$ dpkg --list wget gedit nano mysql-server skype php? firefox totem wine google-chrome*
| Status=Not/Inst/Conf-files/Unpacked/halF-conf/Half-inst/trig-aWait/Trig-pend
|/ Err?=(none)/Reinst-required (Status,Err: uppercase=bad)
||/ Name                       Version                    Description
ii  firefox                    42.0+build2-0ubuntu0.12.04 Safe and easy web browser from Mozilla
ii  gedit                      3.4.1-0ubuntu1             official text editor of the GNOME desktop environment
ii  google-chrome-stable       46.0.2490.80-1             The web browser from Google
ii  mysql-server               5.5.46-0ubuntu0.12.04.2    MySQL database server (metapackage depending on the latest version)
ii  nano                       2.2.6-1                    small, friendly text editor inspired by Pico
ii  php5                       5.3.10-1ubuntu3.21         server-side, HTML-embedded scripting language (metapackage)
ii  skype              client for Skype VOIP and instant messaging service
ii  totem                      3.0.1-0ubuntu21.1          Simple media player for the GNOME desktop based on GStreamer
ii  wget                       1.13.4-2ubuntu1.2          retrieves files from the web
ii  wine                       1.4-0ubuntu4.1             Microsoft Windows Compatibility Layer (meta-package)
  • Agreed.. Ask the system, Not the software! – Saurav Kumar Nov 11 '15 at 7:06

Those are verbose options related to each application so some apps used the -V others use -v others both or just --version. There is no general rule for naming convention.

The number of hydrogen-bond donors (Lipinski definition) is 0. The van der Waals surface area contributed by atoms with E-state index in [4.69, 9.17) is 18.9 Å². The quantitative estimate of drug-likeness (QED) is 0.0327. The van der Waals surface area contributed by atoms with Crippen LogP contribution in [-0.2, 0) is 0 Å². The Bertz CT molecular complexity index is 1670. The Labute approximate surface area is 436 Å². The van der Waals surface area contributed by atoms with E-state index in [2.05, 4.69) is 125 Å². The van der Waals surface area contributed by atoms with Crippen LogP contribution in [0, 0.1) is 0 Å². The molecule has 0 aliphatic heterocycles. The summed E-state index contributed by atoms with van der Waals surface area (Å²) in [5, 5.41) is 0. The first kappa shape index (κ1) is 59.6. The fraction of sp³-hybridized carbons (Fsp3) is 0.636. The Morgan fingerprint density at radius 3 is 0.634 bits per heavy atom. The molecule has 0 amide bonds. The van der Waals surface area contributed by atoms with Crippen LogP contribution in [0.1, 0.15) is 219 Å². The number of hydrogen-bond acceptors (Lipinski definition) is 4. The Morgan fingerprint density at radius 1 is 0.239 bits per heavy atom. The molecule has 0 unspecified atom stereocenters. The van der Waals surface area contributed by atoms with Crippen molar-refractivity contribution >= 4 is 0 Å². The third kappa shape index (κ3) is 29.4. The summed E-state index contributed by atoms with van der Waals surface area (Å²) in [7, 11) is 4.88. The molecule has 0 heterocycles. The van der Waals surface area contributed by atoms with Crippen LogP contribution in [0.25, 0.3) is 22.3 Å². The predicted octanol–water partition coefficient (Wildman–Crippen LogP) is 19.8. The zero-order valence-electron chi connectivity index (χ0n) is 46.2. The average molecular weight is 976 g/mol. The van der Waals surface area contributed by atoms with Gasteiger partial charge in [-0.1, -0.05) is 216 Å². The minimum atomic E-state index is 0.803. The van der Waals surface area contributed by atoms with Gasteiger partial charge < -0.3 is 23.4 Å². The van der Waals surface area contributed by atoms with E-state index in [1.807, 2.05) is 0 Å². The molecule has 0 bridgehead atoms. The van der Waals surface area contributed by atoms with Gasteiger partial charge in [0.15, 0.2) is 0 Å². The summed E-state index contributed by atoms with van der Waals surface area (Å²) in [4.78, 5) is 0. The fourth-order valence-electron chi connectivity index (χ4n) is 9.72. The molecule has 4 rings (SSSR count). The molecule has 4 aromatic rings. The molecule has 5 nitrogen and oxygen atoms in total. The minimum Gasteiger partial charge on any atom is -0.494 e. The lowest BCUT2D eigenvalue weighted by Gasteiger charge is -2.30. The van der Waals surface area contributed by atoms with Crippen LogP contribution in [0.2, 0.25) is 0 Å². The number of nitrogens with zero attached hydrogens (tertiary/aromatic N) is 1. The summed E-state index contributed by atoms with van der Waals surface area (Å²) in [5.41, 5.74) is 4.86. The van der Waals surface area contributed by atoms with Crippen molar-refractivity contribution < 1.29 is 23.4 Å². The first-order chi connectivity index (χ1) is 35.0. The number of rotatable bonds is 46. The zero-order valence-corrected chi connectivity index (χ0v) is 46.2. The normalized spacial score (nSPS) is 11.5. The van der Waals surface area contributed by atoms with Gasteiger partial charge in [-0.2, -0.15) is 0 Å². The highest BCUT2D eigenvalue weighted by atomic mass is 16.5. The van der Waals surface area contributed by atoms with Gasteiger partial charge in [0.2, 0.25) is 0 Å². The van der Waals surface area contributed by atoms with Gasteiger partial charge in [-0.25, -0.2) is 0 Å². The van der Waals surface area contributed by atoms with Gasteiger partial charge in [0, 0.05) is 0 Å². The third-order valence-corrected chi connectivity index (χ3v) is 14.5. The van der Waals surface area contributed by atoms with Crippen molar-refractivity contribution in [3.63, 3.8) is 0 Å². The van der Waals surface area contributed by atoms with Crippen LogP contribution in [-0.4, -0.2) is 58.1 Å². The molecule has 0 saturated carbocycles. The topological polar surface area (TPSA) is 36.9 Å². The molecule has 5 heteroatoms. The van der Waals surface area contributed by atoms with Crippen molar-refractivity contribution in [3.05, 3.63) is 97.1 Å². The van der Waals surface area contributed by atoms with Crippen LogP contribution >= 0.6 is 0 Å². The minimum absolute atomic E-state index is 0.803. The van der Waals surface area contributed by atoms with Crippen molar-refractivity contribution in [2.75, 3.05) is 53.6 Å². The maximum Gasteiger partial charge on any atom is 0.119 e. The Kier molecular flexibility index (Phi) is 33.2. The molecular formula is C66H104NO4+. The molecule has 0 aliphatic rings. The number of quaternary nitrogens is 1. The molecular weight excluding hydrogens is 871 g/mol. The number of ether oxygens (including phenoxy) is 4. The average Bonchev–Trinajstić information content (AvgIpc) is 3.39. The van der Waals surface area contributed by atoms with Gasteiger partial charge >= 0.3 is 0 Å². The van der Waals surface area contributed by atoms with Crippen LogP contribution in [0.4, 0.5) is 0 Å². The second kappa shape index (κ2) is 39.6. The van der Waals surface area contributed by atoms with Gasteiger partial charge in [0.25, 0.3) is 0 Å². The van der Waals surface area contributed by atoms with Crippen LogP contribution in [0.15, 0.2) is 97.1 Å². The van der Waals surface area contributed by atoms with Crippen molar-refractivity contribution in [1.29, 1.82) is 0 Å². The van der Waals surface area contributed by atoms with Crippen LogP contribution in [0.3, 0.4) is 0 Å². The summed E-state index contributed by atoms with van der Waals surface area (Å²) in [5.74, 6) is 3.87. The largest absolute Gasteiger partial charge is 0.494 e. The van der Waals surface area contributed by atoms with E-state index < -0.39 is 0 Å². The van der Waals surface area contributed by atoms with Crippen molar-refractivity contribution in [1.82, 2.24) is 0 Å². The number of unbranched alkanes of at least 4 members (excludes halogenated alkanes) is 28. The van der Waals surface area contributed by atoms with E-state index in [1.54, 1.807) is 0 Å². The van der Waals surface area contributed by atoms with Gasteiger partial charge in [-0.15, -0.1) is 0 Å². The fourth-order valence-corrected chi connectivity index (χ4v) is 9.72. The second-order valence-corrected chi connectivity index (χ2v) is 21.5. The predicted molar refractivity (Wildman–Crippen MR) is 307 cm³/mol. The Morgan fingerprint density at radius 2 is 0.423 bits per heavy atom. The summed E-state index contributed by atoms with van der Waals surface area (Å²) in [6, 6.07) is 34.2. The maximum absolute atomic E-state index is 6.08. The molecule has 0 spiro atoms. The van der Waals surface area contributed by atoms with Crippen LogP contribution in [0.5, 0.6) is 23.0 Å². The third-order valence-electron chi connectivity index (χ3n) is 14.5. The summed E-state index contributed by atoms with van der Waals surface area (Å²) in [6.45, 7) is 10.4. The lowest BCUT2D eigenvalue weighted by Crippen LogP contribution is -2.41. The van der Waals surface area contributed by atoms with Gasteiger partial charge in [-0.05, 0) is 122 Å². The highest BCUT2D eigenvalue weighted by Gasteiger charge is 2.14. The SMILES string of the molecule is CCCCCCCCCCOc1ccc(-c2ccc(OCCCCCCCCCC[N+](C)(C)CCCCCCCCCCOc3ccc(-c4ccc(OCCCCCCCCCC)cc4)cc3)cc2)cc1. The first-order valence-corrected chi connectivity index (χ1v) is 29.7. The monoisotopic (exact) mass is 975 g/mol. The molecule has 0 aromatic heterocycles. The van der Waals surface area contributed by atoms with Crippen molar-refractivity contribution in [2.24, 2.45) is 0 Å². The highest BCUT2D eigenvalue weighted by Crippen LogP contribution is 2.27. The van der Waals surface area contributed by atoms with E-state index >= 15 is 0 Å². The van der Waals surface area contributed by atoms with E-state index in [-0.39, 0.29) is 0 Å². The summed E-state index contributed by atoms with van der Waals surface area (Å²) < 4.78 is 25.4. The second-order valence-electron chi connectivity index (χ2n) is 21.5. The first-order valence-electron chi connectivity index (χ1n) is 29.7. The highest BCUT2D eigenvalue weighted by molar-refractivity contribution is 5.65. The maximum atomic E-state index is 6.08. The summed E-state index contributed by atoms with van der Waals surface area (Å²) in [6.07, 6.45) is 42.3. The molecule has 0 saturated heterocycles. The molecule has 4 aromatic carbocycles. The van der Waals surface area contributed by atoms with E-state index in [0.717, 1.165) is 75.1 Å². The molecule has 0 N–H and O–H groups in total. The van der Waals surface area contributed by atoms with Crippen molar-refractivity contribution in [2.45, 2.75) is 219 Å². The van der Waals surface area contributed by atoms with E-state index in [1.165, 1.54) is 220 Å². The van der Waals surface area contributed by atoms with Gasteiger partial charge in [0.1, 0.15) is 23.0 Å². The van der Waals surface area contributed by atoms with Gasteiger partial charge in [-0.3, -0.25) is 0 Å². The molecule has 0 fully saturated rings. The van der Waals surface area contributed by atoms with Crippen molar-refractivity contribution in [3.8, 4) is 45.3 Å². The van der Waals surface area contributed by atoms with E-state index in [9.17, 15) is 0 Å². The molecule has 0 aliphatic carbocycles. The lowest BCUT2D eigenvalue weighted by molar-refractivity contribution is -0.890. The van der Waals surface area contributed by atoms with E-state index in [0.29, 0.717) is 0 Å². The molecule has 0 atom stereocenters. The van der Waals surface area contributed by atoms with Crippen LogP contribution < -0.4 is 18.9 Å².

what i mean to say is those options don't have a standard so you may find option -X in some app do the same as -R in other ...

  • +1 for your time given to answer this question. But the answer which satisfied me most came from Radu Rădeanu, and you'll also agree with this. :) – Saurav Kumar Jan 31 '14 at 10:51

The standard is:

app --version

-v or -V is only (not generally speaking) the abbreviated form for --version. You will never see in a man page something like:

    Print version...


    Print version...

but you will see all the time these two options, the abbreviated form (if this exists) and the standard form, together. Something like:

-v, --version
    Print version...


-V, --version
    Print version...

But this depends only by developers how they want to implement their applications. For example -v is used in some cases as the abbreviated form for --verbose (see man wget), or for --invert-match (see man grep) a.o., or in other cases as stand alone (see man awk or man ps).

  • I'm always satisfied by your answer.. Thanks :) – Saurav Kumar Jan 31 '14 at 10:48

It typically ends up being caused by an option called "verbosity". Verbosity runs a program and prints as much information as possible to the terminal from which it was called.

Some programs, however, don't support verbose mode or don't run in a way that would require any form of verbosity, so they will spit out the help string. Others will treat -v and -V equally.